As temperatures soar, many pet owners wonder if shaving their dog in the summer is a logical solution. While it may seem like a straightforward choice, it’s crucial to understand that shaving doesn’t always lead to a cooler pup. In fact, for double-coated breeds, it can have the opposite effect, compromising their natural insulation against the sun. This article aims to shed light on the intricacies of dog grooming in the summer months.
Why Shaving Isn’t Always the Answer:
Shaving a double-coated dog can alter the texture of their coat, disrupting their built-in sun protection and hindering the airflow to their skin, which aids in cooling. Moreover, once the hair grows back, it may not return to its original state, potentially leaving some dogs without their characteristic coat texture. Shaving too close to the skin also puts them at risk of sunburn.
Understanding Dog Coat Varieties:
Dog coats range from sleek and short to long and dense. They can be single-layered or double-layered, with the latter comprising a longer outer coat and a shorter undercoat. During warmer months, dogs naturally shed excess hair, leaving behind the vital guard hairs that offer protection.
Alternative Ways to Keep Double-Coated Dogs Cool:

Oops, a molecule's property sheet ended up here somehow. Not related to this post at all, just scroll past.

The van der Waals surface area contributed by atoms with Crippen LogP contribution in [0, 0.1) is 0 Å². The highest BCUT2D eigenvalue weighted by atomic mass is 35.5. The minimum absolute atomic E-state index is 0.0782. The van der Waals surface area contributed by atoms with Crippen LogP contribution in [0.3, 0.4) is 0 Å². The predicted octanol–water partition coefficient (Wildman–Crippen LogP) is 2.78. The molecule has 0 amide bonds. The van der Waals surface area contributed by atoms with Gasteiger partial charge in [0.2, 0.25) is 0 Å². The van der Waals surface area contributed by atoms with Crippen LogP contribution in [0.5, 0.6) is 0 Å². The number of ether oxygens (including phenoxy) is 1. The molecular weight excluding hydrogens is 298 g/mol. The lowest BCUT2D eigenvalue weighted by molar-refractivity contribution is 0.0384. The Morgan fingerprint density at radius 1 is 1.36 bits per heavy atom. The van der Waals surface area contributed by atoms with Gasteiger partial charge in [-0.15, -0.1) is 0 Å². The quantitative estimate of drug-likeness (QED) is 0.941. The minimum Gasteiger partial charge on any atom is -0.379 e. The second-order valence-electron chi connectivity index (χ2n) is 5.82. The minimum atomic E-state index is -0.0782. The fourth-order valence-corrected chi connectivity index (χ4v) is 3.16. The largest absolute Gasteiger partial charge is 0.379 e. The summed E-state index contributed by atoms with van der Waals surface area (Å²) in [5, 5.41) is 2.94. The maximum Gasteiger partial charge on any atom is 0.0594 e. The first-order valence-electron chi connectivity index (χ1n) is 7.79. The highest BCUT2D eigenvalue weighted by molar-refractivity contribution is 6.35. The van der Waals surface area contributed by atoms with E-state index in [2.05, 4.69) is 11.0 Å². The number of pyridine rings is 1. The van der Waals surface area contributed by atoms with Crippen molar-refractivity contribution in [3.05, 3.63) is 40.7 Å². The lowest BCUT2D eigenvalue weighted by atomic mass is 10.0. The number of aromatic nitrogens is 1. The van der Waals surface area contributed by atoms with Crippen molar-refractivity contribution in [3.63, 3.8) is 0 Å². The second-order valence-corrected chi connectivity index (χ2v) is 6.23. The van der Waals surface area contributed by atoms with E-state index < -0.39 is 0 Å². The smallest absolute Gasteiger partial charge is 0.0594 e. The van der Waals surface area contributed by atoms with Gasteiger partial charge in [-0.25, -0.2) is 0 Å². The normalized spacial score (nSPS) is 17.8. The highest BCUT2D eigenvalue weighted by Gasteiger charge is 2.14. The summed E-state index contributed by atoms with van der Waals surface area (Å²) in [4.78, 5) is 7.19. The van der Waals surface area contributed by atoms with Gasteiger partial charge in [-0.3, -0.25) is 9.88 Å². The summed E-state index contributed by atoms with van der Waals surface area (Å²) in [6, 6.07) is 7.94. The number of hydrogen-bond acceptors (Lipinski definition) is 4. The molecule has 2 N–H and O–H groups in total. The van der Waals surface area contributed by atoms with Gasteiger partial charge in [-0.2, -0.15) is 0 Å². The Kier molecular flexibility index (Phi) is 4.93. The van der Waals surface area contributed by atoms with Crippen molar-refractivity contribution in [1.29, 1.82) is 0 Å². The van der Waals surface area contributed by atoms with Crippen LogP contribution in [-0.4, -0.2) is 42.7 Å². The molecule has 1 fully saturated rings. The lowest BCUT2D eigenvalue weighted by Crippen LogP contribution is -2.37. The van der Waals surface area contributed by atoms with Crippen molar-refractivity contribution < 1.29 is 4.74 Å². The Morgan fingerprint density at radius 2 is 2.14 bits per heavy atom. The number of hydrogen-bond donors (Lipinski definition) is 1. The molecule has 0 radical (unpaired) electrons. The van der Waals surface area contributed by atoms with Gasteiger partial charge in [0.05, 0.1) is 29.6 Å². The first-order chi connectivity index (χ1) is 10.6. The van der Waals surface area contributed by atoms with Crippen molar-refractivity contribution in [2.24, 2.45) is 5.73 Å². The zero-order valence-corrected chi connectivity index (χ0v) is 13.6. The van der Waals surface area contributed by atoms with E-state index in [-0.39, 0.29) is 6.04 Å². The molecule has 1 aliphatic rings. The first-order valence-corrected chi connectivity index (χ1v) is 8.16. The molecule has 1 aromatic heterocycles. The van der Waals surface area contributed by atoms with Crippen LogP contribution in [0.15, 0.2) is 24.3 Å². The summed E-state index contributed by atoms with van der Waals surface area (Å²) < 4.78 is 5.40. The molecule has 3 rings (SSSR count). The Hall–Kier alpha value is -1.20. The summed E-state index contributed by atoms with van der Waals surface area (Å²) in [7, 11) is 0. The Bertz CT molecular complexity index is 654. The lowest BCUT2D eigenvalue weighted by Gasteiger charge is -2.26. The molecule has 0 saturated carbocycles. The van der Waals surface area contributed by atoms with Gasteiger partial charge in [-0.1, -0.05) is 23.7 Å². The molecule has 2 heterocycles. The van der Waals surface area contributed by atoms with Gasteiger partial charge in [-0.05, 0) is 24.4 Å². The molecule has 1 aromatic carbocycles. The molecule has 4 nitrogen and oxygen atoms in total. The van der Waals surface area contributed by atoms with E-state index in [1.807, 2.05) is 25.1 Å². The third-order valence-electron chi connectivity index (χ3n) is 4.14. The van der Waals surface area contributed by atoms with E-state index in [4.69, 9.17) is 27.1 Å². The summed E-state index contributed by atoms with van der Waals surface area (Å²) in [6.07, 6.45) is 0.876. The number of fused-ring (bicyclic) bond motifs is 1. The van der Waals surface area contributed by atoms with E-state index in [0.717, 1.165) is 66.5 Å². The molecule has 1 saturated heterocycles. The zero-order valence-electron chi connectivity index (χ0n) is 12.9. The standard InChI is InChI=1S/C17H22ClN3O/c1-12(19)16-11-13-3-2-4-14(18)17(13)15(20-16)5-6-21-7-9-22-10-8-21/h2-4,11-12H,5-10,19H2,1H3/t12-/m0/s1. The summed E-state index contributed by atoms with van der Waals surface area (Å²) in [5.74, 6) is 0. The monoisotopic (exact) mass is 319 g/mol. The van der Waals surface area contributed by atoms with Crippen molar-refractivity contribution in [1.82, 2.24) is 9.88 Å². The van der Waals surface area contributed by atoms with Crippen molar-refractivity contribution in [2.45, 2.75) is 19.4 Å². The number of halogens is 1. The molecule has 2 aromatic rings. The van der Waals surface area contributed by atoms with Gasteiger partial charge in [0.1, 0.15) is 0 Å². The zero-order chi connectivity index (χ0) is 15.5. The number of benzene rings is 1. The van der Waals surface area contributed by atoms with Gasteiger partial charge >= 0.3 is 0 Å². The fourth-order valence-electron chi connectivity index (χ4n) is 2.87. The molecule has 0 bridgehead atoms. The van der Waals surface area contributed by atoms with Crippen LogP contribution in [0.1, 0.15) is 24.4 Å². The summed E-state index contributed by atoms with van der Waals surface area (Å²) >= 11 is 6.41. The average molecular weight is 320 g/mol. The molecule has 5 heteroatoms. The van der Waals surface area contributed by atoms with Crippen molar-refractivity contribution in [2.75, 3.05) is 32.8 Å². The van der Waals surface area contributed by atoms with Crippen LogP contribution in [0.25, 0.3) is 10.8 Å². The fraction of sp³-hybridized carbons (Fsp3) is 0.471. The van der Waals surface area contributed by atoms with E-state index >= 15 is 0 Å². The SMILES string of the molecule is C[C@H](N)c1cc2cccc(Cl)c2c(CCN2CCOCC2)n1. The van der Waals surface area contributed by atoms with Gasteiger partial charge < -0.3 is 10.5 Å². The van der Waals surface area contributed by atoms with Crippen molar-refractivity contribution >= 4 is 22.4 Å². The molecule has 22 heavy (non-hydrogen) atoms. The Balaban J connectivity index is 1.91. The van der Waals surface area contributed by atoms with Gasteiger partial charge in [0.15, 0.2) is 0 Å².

Rather than resorting to shaving, consider these tips to help double-coated dogs beat the heat:
- Regular brushing to remove shedding undercoat, especially during peak shedding periods.
- Provide indoor shelter during extreme temperatures.
- Prevent overexertion during playtime in the heat.
Breeds Best Left Unshorn:
Shaving dogs with short coats is generally unnecessary and increases the risk of sunburn. Most dogs regulate their temperature through panting. Double-coated breeds, such as those listed below, should avoid shaving:
- Alaskan Malamute
- American Eskimo Dog
- Australian Shepherd
- Bernese Mountain Dog
- Border Collie
- Chow Chow
- German Shepherd Dog
- German Spitz
- Golden Retriever
- Labrador Retriever
- Saint Bernard
- Shetland Sheepdog
- Siberian Husky
- Tibetan Mastiff
When is Shaving Appropriate?
For single-coated breeds with continuously growing hair, shaving can be done throughout the year. This won’t affect the texture, and the hair will grow back as before. In the summer, trimming some length can provide relief from the heat, but ensure at least an inch of hair remains for sun protection—never shave a dog to the skin.
In certain cases, double-coated dogs with exceptionally thick coats might benefit from a trim. This is especially true for breeds accustomed to cooler climates now living in hot regions. Shaving may also assist dogs with cooling difficulties or health issues. If your dog struggles to stay cool, consult your veterinarian for guidance, and consider a visit to a professional groomer.
Navigating the decision to shave or not to shave your dog in the summer requires careful consideration of their breed, coat type, and individual needs. While shaving might seem like a quick fix, it’s crucial to prioritize your pet’s well-being and comfort. With the right grooming routine, your furry friend can enjoy the summer months without unnecessary discomfort or risks.